Pakistani soldiers in an undisclosed location in South Waziristan. APP photo.
The Pakistani Army has captured two more Taliban strongholds in South Waziristan and is close to taking another, while a Taliban spokesman claimed the group has conducted tactical withdrawals and is prepared to fight “a long war” in the tribal agency.
The military has killed 33 Taliban fighters and lost only one soldier during two days of fighting, according to the Inter Service Public Relations, or ISPR, the public affairs office of the Pakistani military.
Pakistani troops are now in full control of Kanigoram, a town that served as a stronghold for Uzbek and other central Asian fighters. “Hundred percent of the town has been cleared and secured,” the ISPR reported.
The Army has also secured the village of China, which is just outside the town of Makeen, one of the Taliban’s largest bases in South Waziristan. The military disabled 20 roadside bombs in China.
Pakistani soldiers have also begun to clear the town of Sararogha, where South Waziristan Taliban leader Waliur Rehman Mehsud is said to be directing operations. Two days ago, the military said Sararohga and Makeen were surrounded.
The military has claimed that more than 330 Taliban fighters and 35 soldiers have been killed since the operation began on Oct. 17. But no senior Taliban commanders have been killed or captured during the current offensive. And in stark contrast to the military’s reports, the Taliban claim that only 11 of their fighters have been killed so far in the operation.
The Taliban are refuting the military’s claims of success and said Taliban forces “are drawing government soldiers into a trap,” according to a report in the Associated Press.
“We are prepared for a long war,” Taliban spokesman Azam Tariq told the Associated Press. “The areas we are withdrawing from, and the ones the army is claiming to have won, are being vacated by us as part of a strategy. The strategy is to let the army get in a trap, and then fight a long war.”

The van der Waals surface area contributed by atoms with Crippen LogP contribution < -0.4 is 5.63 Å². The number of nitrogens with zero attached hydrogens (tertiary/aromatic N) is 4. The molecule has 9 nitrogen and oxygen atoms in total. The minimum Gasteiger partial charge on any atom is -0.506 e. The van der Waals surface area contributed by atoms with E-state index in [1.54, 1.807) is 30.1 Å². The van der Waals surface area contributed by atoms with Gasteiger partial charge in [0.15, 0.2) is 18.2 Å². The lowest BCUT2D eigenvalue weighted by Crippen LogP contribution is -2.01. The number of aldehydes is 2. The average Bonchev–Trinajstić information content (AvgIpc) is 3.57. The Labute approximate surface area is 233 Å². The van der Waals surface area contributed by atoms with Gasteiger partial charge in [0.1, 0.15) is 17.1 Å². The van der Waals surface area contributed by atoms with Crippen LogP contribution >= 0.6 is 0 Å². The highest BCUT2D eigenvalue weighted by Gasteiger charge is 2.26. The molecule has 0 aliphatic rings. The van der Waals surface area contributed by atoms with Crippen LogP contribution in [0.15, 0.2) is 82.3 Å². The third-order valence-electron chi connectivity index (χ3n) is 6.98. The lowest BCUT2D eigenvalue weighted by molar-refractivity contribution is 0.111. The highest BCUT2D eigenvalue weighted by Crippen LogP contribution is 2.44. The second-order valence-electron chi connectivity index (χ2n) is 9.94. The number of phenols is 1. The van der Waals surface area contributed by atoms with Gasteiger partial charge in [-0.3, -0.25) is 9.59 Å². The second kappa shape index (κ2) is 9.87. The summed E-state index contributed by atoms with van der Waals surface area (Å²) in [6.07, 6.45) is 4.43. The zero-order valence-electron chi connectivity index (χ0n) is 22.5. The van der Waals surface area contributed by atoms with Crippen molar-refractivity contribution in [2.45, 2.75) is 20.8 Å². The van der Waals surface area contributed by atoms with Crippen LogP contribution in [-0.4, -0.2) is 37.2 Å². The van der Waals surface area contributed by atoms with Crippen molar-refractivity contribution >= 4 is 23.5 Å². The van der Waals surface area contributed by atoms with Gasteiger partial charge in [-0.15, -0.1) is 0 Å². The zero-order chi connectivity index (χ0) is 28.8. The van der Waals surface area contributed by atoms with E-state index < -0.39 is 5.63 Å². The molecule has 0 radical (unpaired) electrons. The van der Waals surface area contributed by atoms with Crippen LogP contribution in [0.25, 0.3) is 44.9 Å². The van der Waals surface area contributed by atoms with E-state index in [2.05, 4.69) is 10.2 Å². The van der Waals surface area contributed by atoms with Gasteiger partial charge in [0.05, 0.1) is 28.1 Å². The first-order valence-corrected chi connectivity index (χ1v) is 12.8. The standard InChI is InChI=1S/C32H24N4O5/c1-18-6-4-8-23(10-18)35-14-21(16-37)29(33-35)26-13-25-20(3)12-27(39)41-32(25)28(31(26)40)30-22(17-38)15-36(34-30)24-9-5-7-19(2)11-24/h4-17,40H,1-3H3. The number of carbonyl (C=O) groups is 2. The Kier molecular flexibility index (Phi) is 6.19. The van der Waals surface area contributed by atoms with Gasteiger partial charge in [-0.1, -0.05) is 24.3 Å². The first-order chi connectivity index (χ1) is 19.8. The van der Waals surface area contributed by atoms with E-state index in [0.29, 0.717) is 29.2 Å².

The real story in South Waziristan is difficult to discern, as the Pakistani Army has closed off communications from the region and has denied journalists the ability to report from the battle zone. Journalists are taken on closely orchestrated battlefield tours and are given a glimpse of what the Army wants them to see.
The military is evidently taking and holding ground in South Waziristan, but the Taliban clearly are not putting up a serious fight against the Army. During past operations, the Taliban have put up stiff resistance to military incursions.
At the outset of the South Waziristan operation, US intelligence officials told The Long War Journal that all indications were that the main body of the Taliban force and its commanders have left the region while a rearguard force was left behind to harass the Army [see LWJ report, “Pakistan launches South Waziristan operation”].
“The Taliban appear to want to deny the military a decisive victory so they have pulled up some units and key leaders,” a US intelligence official said on Oct. 17. “A substantial rearguard unit will be left to bleed the Army.”
Bill Roggio is a Senior Fellow at the Foundation for Defense of Democracies and the Editor of FDD’s Long War Journal.